Sunday, June 12, 2011
Déjà Vu All Over Again
I am in France – yes, France – yes, again. I attend a business meeting or, rather, a series of business meetings in Lyon. The last time I was in Lyon was with Mike for the Fete des Lumieres in December. It was cold, a little drizzly and packed with people. Now, it’s warm, sunny, and, surprisingly, not packed with people.
The afternoon was sunny and warm but not hot when I arrived. The Congress Center, the site of our meetings and of my hotel, is across the street from a large park with a lake, zoo, botanical gardens and rose garden - all criss-crossed by paths. My meetings left little time for exploring the city, but I was content with remembering our trip in December. My only personal task was to collect the items on Mike’s grocery list.
On arriving, I decided to take advantage of the good weather to do my shopping. Plus, I was less likely to fall asleep if I was walking. The bus took me downtown in search of a grocery store. But I’d forgotten French business hours. Everything is closed on Sunday – shops, department stores, grocery shops and many restaurants. Exasperated by not accomplishing my tasks, I was “forced” to go for a walk in the park. And that’s where I found French life – cyclists, families on roller blades, a dad rowing his kids across the lake, a young man juggling tennis balls to impress his girlfriend, runners, old couples walking, and others relaxing in the grass. Burly dads with muscles rippling under tight tee-shirts were on daughter duty. A tall, fit, young dad pushed a tiny, pink scooter as his toddler daughter ran ahead flat-footed with arms flailing and dark curls blowing. Teenagers clustered tightly looking oppressed. Their expressions reeked of, “I’m so misunderstood.” In the background, frogs chirped and geese honked as the adults nudged teenage geese (they looked fully grown except for their fuzzy, downy heads) back into the water away from the grasping hands of kids. Ahh yes, life – at the speed of life, not light. Closing stores on Sunday may not be a bad idea.
I took every opportunity to be in that park – in early mornings before meetings began or late afternoons after meetings ended. It felt refreshing, healthy and whole. The morning walks were the best. Crisp, sweet smelling air compelled deep breaths. The mirror-finished lake reflected sunlight so that leaves were backlit and glowing. Birds squawked and chirped filling the air with unexpected sounds. I counted a handful of duck varieties some with fluffy ducklings zipping along next to mom. Fir and pine trees dominated. Some had wiry branches with stubby needles. Others had layers of assertive branches, straight and long. Still others had curved branches with fingers of needles casually draped like curtains. My favorite trees were the sycamores – or plane trees, as they are called in France. They towered with sunlight striking the top leaves while the branches created shaded pathways below. Couples, families and friends strolled in the comfort of the shade.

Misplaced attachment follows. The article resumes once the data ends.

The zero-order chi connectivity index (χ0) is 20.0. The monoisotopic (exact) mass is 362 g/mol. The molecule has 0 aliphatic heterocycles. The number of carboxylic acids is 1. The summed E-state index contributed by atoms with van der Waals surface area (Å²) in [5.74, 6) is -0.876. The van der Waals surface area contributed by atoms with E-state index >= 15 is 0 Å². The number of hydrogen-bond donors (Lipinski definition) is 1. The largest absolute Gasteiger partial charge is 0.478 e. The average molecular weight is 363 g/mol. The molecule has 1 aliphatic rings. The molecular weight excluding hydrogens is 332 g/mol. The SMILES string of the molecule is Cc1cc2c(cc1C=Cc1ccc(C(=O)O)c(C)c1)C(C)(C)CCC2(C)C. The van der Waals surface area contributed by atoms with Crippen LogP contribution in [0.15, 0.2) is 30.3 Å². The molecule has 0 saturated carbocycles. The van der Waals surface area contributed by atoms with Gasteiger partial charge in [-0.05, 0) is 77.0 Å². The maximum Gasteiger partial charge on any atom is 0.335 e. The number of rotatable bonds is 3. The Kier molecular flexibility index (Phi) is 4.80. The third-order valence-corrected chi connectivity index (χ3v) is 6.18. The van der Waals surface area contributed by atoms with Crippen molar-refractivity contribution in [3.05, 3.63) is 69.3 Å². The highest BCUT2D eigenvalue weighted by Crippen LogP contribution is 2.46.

As much as the park called to me, I could not neglect my grocery shopping. It’s not what you may think – the shopping. The bottom of my suitcase looked like a grocery aisle – cans of tuna filets, chicken bouillon, lavender honey, tilleul menthe herbal tea. I felt like a local. After all, who brings bouillon home from France? But these were things we’d grown accustomed to and could not find in the US. The big news was finding Mariage Freres tea at the Primtemps department store. My French teacher in Cotignac, Catherine, introduced me to Mariage Freres teas. Last January, I bought a box of Mariage Freres Marco Polo tea bags in Paris and carefully saved most of them to take home to Annapolis. The tea bags were sealed in a plastic bag and traveled around the world with us – or more accurately to Texas – the last time I saw them. Unpacking in Annapolis, I searched every pocket of the luggage. No tea. My mother looked in her house in Texas. No tea. It was my sister who solved the riddle. She knew exactly where my precious tea bags were. The dog ate them. Apparently, my mother’s Jack Russell terrier, Daisy, enjoyed the tea as much as I did.